Sleep Disorders

04 May 2007

Poor sleep haunts poor kids

Compared to middle-class children, youngsters in low-income families are more likely to have sleep problems, which can affect their health and performance at school, a study finds.

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Compared to middle-class children, youngsters in low-income families are more likely to have sleep problems, which can affect their health and performance at school, a US study finds.

The study compared the sleeping habits of 64 healthy inner-city Hispanic and black children, ages 4 to 10, to those of middle-class white children.

Parents provided information about their children's amount of sleep, sleep anxiety, night awakenings, night terrors, bedwetting, sleepwalking, sleep-disordered breathing, daytime sleepiness, bedtime resistance, and the time it took to fall asleep.

The incidence of sleep problems was 25 percent higher among low-income children than among middle-class children.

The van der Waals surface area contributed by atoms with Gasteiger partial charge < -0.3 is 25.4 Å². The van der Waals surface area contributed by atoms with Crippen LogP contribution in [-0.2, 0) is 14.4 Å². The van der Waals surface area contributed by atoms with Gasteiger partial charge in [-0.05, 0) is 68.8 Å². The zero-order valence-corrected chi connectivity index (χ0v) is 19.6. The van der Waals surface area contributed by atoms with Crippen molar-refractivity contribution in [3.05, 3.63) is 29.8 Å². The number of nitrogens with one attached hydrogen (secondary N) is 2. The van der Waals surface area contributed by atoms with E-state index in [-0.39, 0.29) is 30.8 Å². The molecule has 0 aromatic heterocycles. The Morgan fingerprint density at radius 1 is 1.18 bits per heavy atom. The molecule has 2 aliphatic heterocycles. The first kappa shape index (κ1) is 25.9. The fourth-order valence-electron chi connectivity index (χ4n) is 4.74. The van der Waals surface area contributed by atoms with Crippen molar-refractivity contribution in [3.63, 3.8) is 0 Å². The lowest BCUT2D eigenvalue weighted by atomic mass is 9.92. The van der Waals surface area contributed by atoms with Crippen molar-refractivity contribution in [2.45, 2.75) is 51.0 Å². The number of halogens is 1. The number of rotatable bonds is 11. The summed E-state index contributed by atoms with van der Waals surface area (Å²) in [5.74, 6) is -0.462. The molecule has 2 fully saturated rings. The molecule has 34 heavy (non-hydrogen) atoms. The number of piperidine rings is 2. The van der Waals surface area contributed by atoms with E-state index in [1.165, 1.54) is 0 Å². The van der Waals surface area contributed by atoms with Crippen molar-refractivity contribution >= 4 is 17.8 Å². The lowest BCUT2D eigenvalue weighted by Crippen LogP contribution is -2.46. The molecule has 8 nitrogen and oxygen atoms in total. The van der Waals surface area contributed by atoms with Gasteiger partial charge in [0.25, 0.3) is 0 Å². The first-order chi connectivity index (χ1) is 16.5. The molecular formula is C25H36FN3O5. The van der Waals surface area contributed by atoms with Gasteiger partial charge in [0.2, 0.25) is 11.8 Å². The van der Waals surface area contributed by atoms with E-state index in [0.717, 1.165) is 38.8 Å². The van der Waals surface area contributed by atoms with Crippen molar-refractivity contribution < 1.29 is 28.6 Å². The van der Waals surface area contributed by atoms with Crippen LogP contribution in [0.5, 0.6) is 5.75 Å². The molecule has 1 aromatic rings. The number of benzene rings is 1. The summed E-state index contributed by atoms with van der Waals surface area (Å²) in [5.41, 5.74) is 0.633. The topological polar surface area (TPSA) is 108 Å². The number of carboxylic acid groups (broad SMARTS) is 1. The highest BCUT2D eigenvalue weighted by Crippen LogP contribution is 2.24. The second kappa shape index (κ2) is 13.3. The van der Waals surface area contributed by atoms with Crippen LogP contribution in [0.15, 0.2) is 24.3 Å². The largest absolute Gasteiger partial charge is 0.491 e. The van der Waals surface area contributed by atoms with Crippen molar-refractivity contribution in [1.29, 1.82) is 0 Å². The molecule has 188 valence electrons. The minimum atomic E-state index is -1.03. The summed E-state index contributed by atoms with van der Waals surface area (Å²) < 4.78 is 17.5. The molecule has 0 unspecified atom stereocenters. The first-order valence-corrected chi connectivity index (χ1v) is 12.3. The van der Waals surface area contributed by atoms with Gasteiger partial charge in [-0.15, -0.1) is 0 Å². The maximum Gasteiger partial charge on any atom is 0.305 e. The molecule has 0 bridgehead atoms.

The study was expected to be presented this week at the American Academy of Neurology's annual meeting, in Boston.

"While these results aren't surprising, they need to be followed up with a study involving a larger number of children, since sleeping problems can have a negative impact on a child's health and may hinder a child's performance at school," study author Anuj Chawla, of Tulane University's School of Medicine in New Orleans, said in a prepared statement. – (HealthDayNews)

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Sleep Centre

May 2007

 

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Dr Alison Bentley is a general practitioner who has consulted in sleep medicine and sleep disorders, in both adults and children of all ages, for almost 30 years. She also researches and publishes on a number of sleep-related topics both in formal research journals and lay publications including as editor of Sleep Matters, an educational newsletter on sleep disorders for doctors.

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